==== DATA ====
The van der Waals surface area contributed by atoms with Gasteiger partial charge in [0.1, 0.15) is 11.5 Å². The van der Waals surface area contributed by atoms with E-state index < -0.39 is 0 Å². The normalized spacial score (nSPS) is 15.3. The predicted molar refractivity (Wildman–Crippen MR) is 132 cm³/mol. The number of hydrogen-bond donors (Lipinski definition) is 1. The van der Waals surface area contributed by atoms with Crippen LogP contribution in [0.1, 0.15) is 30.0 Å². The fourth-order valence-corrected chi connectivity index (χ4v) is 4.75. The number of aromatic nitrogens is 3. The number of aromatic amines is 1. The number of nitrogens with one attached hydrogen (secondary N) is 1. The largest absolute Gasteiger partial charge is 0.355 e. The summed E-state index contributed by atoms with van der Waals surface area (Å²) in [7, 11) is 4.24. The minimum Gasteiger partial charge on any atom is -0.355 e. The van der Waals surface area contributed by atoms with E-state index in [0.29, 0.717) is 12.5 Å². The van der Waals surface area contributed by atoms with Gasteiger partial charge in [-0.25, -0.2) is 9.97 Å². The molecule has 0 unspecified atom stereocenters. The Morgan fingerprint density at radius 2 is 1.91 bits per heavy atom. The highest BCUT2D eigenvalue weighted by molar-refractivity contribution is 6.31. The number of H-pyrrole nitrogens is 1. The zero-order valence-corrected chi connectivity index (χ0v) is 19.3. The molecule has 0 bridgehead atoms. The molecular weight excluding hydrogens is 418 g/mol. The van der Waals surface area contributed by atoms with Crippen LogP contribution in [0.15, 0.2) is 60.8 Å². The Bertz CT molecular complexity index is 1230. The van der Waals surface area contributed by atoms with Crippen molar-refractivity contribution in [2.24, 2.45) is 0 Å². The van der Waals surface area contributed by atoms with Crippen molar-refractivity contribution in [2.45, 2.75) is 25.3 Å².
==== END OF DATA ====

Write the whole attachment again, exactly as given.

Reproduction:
The van der Waals surface area contributed by atoms with Gasteiger partial charge in [0.1, 0.15) is 11.5 Å². The van der Waals surface area contributed by atoms with E-state index < -0.39 is 0 Å². The normalized spacial score (nSPS) is 15.3. The predicted molar refractivity (Wildman–Crippen MR) is 132 cm³/mol. The number of hydrogen-bond donors (Lipinski definition) is 1. The van der Waals surface area contributed by atoms with Crippen LogP contribution in [0.1, 0.15) is 30.0 Å². The fourth-order valence-corrected chi connectivity index (χ4v) is 4.75. The number of aromatic nitrogens is 3. The number of aromatic amines is 1. The number of nitrogens with one attached hydrogen (secondary N) is 1. The largest absolute Gasteiger partial charge is 0.355 e. The summed E-state index contributed by atoms with van der Waals surface area (Å²) in [7, 11) is 4.24. The minimum Gasteiger partial charge on any atom is -0.355 e. The van der Waals surface area contributed by atoms with E-state index in [0.29, 0.717) is 12.5 Å². The van der Waals surface area contributed by atoms with Gasteiger partial charge in [-0.25, -0.2) is 9.97 Å². The molecule has 0 unspecified atom stereocenters. The Morgan fingerprint density at radius 2 is 1.91 bits per heavy atom. The highest BCUT2D eigenvalue weighted by molar-refractivity contribution is 6.31. The number of H-pyrrole nitrogens is 1. The zero-order valence-corrected chi connectivity index (χ0v) is 19.3. The molecule has 0 bridgehead atoms. The molecular weight excluding hydrogens is 418 g/mol. The van der Waals surface area contributed by atoms with Crippen LogP contribution in [0.15, 0.2) is 60.8 Å². The Bertz CT molecular complexity index is 1230. The van der Waals surface area contributed by atoms with Crippen molar-refractivity contribution in [2.24, 2.45) is 0 Å². The van der Waals surface area contributed by atoms with Crippen molar-refractivity contribution in [2.45, 2.75) is 25.3 Å².